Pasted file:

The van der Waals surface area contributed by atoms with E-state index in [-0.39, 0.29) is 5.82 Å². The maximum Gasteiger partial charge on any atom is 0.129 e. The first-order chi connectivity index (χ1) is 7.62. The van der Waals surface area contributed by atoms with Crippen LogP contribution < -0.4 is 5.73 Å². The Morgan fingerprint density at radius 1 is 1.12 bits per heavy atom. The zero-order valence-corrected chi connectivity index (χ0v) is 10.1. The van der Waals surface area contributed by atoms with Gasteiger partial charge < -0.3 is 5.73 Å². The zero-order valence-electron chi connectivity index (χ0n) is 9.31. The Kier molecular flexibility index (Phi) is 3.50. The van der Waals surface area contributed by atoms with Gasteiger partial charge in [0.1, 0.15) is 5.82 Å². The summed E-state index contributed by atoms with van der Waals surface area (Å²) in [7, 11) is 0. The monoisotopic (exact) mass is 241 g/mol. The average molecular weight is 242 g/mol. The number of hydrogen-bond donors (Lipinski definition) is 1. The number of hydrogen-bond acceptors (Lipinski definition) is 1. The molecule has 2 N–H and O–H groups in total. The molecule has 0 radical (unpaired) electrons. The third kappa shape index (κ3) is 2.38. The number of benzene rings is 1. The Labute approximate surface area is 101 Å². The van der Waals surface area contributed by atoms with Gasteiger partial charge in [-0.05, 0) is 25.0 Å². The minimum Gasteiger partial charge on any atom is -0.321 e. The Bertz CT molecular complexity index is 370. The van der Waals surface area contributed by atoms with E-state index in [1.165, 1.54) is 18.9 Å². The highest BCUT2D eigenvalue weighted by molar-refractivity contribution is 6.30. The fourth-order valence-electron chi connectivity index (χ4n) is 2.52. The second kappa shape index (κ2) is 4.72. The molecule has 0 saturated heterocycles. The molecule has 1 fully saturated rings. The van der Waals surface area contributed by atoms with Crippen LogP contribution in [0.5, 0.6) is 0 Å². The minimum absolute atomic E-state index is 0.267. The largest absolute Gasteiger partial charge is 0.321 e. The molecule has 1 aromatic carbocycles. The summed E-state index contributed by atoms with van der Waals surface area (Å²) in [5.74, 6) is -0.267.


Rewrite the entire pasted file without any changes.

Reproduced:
The van der Waals surface area contributed by atoms with E-state index in [-0.39, 0.29) is 5.82 Å². The maximum Gasteiger partial charge on any atom is 0.129 e. The first-order chi connectivity index (χ1) is 7.62. The van der Waals surface area contributed by atoms with Crippen LogP contribution < -0.4 is 5.73 Å². The Morgan fingerprint density at radius 1 is 1.12 bits per heavy atom. The zero-order valence-corrected chi connectivity index (χ0v) is 10.1. The van der Waals surface area contributed by atoms with Gasteiger partial charge < -0.3 is 5.73 Å². The zero-order valence-electron chi connectivity index (χ0n) is 9.31. The Kier molecular flexibility index (Phi) is 3.50. The van der Waals surface area contributed by atoms with Gasteiger partial charge in [0.1, 0.15) is 5.82 Å². The summed E-state index contributed by atoms with van der Waals surface area (Å²) in [7, 11) is 0. The monoisotopic (exact) mass is 241 g/mol. The average molecular weight is 242 g/mol. The number of hydrogen-bond donors (Lipinski definition) is 1. The number of hydrogen-bond acceptors (Lipinski definition) is 1. The molecule has 2 N–H and O–H groups in total. The molecule has 0 radical (unpaired) electrons. The third kappa shape index (κ3) is 2.38. The number of benzene rings is 1. The Labute approximate surface area is 101 Å². The van der Waals surface area contributed by atoms with Gasteiger partial charge in [-0.05, 0) is 25.0 Å². The minimum Gasteiger partial charge on any atom is -0.321 e. The Bertz CT molecular complexity index is 370. The van der Waals surface area contributed by atoms with E-state index in [1.165, 1.54) is 18.9 Å². The highest BCUT2D eigenvalue weighted by molar-refractivity contribution is 6.30. The fourth-order valence-electron chi connectivity index (χ4n) is 2.52. The second kappa shape index (κ2) is 4.72. The molecule has 0 saturated heterocycles. The molecule has 1 fully saturated rings. The van der Waals surface area contributed by atoms with Crippen LogP contribution in [0.5, 0.6) is 0 Å². The minimum absolute atomic E-state index is 0.267. The largest absolute Gasteiger partial charge is 0.321 e. The molecule has 1 aromatic carbocycles. The summed E-state index contributed by atoms with van der Waals surface area (Å²) in [5.74, 6) is -0.267.